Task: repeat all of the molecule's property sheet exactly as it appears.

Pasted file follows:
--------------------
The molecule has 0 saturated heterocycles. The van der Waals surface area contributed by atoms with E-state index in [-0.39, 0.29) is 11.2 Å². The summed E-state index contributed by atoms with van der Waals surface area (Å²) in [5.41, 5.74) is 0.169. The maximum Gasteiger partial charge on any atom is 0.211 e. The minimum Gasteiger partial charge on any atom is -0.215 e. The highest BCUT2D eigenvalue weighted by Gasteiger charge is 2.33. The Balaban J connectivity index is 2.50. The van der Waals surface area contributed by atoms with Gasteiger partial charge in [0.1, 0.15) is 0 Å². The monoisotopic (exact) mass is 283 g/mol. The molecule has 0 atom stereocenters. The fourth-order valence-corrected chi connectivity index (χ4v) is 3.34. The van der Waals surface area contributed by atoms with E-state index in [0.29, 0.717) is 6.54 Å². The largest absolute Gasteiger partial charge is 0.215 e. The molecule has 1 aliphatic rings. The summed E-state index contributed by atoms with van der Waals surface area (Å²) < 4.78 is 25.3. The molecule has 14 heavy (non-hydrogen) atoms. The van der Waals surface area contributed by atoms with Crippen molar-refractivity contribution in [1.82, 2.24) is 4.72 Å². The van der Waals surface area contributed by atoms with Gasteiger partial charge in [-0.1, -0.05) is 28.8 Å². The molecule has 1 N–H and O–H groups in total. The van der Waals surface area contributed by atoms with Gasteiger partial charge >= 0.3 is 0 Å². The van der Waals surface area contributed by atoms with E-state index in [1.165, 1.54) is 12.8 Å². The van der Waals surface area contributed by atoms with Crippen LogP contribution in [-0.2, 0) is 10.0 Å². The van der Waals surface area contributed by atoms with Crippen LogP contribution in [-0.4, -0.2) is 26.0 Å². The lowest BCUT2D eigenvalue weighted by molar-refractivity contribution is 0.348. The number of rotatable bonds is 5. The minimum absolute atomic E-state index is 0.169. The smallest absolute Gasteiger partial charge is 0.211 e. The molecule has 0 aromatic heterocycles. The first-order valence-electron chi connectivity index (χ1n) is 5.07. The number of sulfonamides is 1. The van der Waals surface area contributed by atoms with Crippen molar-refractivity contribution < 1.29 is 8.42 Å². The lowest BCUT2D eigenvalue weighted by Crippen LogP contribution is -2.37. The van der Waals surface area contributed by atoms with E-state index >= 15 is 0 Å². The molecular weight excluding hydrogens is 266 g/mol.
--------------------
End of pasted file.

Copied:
The molecule has 0 saturated heterocycles. The van der Waals surface area contributed by atoms with E-state index in [-0.39, 0.29) is 11.2 Å². The summed E-state index contributed by atoms with van der Waals surface area (Å²) in [5.41, 5.74) is 0.169. The maximum Gasteiger partial charge on any atom is 0.211 e. The minimum Gasteiger partial charge on any atom is -0.215 e. The highest BCUT2D eigenvalue weighted by Gasteiger charge is 2.33. The Balaban J connectivity index is 2.50. The van der Waals surface area contributed by atoms with Gasteiger partial charge in [0.1, 0.15) is 0 Å². The monoisotopic (exact) mass is 283 g/mol. The molecule has 0 atom stereocenters. The fourth-order valence-corrected chi connectivity index (χ4v) is 3.34. The van der Waals surface area contributed by atoms with E-state index in [0.29, 0.717) is 6.54 Å². The largest absolute Gasteiger partial charge is 0.215 e. The molecule has 1 aliphatic rings. The summed E-state index contributed by atoms with van der Waals surface area (Å²) < 4.78 is 25.3. The molecule has 14 heavy (non-hydrogen) atoms. The van der Waals surface area contributed by atoms with Crippen molar-refractivity contribution in [1.82, 2.24) is 4.72 Å². The van der Waals surface area contributed by atoms with Gasteiger partial charge in [-0.1, -0.05) is 28.8 Å². The molecule has 1 N–H and O–H groups in total. The van der Waals surface area contributed by atoms with Gasteiger partial charge >= 0.3 is 0 Å². The van der Waals surface area contributed by atoms with E-state index in [1.165, 1.54) is 12.8 Å². The van der Waals surface area contributed by atoms with Crippen LogP contribution in [-0.2, 0) is 10.0 Å². The van der Waals surface area contributed by atoms with Crippen LogP contribution in [-0.4, -0.2) is 26.0 Å². The lowest BCUT2D eigenvalue weighted by molar-refractivity contribution is 0.348. The number of rotatable bonds is 5. The minimum absolute atomic E-state index is 0.169. The smallest absolute Gasteiger partial charge is 0.211 e. The molecule has 0 aromatic heterocycles. The first-order valence-electron chi connectivity index (χ1n) is 5.07. The number of sulfonamides is 1. The van der Waals surface area contributed by atoms with Crippen molar-refractivity contribution < 1.29 is 8.42 Å². The lowest BCUT2D eigenvalue weighted by Crippen LogP contribution is -2.37. The van der Waals surface area contributed by atoms with E-state index >= 15 is 0 Å². The molecular weight excluding hydrogens is 266 g/mol.